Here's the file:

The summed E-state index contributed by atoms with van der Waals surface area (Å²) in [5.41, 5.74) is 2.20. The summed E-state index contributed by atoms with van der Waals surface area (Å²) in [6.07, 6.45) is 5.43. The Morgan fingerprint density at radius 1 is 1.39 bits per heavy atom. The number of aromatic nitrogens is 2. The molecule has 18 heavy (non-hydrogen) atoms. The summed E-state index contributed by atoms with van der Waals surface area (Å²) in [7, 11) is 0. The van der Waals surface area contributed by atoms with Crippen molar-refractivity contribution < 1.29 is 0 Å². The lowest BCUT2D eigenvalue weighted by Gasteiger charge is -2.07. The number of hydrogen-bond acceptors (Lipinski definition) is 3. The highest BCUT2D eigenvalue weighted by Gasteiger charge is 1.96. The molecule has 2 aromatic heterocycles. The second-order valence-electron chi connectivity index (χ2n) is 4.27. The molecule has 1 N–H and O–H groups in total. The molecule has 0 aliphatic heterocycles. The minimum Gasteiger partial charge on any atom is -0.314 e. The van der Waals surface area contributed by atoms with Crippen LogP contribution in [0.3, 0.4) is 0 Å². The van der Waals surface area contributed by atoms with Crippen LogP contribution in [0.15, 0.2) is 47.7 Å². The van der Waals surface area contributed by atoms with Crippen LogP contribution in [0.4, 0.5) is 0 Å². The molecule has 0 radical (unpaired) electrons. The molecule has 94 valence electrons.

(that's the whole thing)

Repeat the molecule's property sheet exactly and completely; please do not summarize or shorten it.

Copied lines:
The summed E-state index contributed by atoms with van der Waals surface area (Å²) in [5.41, 5.74) is 2.20. The summed E-state index contributed by atoms with van der Waals surface area (Å²) in [6.07, 6.45) is 5.43. The Morgan fingerprint density at radius 1 is 1.39 bits per heavy atom. The number of aromatic nitrogens is 2. The molecule has 18 heavy (non-hydrogen) atoms. The summed E-state index contributed by atoms with van der Waals surface area (Å²) in [7, 11) is 0. The van der Waals surface area contributed by atoms with Crippen molar-refractivity contribution < 1.29 is 0 Å². The lowest BCUT2D eigenvalue weighted by Gasteiger charge is -2.07. The number of hydrogen-bond acceptors (Lipinski definition) is 3. The highest BCUT2D eigenvalue weighted by Gasteiger charge is 1.96. The molecule has 2 aromatic heterocycles. The second-order valence-electron chi connectivity index (χ2n) is 4.27. The molecule has 1 N–H and O–H groups in total. The molecule has 0 aliphatic heterocycles. The minimum Gasteiger partial charge on any atom is -0.314 e. The van der Waals surface area contributed by atoms with Crippen LogP contribution in [0.3, 0.4) is 0 Å². The van der Waals surface area contributed by atoms with Crippen LogP contribution in [0.15, 0.2) is 47.7 Å². The van der Waals surface area contributed by atoms with Crippen LogP contribution in [0.4, 0.5) is 0 Å². The molecule has 0 radical (unpaired) electrons. The molecule has 94 valence electrons.